open() and EOFError

Roy Smith roy at panix.com
Tue Jul 8 02:22:26 CEST 2014


In article <53bae1db$0$29995$c3e8da3$5496439d at news.astraweb.com>,
 Steven D'Aprano <steve+comp.lang.python at pearwood.info> wrote:


> While I agree with the general idea that try blocks should be as narrow 
> *as reasonable*, they shouldn't be as narrow *as possible* since one can 
> start guarding against unreasonable things.

I'm more willing to accept multi-statement try blocks with multiple 
except clauses when the things you're catching are very specific:

try:
    foo.quack()
    bar.roar()
except Foo.QuackError:
    print "OMG, can't quack"
except Bar.RoarError:
    print "Yowza"

If you're catching generic things like IOError or ValueError, it's more 
likely for there to be some code path you didn't expect.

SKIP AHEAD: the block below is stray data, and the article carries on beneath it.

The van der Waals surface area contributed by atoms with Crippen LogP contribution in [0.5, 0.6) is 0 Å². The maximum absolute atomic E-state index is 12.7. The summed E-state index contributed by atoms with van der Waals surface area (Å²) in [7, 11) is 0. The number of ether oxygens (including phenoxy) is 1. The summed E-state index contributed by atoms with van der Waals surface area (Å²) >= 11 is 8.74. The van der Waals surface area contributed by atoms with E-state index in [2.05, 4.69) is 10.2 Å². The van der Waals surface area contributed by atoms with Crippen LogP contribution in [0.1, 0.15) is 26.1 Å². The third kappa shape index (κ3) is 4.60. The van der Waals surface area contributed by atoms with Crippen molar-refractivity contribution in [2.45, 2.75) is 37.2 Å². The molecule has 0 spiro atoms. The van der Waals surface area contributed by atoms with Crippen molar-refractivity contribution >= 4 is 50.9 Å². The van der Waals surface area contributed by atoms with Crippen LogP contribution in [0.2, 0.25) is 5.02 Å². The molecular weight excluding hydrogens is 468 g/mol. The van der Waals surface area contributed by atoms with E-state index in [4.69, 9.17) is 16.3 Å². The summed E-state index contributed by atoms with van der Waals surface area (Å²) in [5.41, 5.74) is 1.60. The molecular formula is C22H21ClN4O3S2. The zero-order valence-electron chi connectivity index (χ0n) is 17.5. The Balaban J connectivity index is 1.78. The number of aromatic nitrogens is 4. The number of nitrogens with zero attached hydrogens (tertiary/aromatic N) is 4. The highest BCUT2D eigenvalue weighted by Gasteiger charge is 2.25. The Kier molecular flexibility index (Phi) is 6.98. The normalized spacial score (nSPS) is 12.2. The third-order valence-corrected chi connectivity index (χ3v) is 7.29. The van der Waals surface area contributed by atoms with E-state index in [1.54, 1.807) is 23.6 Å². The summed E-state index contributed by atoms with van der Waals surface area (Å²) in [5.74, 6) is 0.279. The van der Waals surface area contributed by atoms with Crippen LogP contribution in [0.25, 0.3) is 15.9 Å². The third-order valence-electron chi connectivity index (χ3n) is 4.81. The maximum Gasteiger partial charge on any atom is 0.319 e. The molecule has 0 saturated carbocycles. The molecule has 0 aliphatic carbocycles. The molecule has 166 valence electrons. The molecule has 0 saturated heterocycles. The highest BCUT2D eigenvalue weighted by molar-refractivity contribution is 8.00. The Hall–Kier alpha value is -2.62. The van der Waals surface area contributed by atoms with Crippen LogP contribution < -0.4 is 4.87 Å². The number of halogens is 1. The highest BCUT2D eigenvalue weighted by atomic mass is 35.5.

> The thing is, even if you catch these bizarre things, what are you going 
> to do with them? If you can't do anything about it, there's no point 
> catching the exception -- never catch anything you can't recover from, or 
> otherwise handle. Just treat it as a fatal error and let it cause a 
> traceback.

That I agree with.  Of course, sometimes you do want to catch 
*everything*.  For example, in something like a web server, you want to 
have something like

try:
   do_request()
except Exception:
   handle_exception()
except:
   # WTF?  This should never happen, but deal with it anyway
   handle_exception()

way up at the top.  Our handle_exception() logs a stack trace and 
returns a 500-something HTTP response.  The alternative is to have the 
web server exit, which would be a Bad Thing.  Well, actually, if that 
happened, the gunicorn master process would catch that a worker exited 
and restart it, but that would be slow.  And if gunicorn exited, then 
upstart would catch that, and restart gunicorn :-)



More information about the Python-list mailing list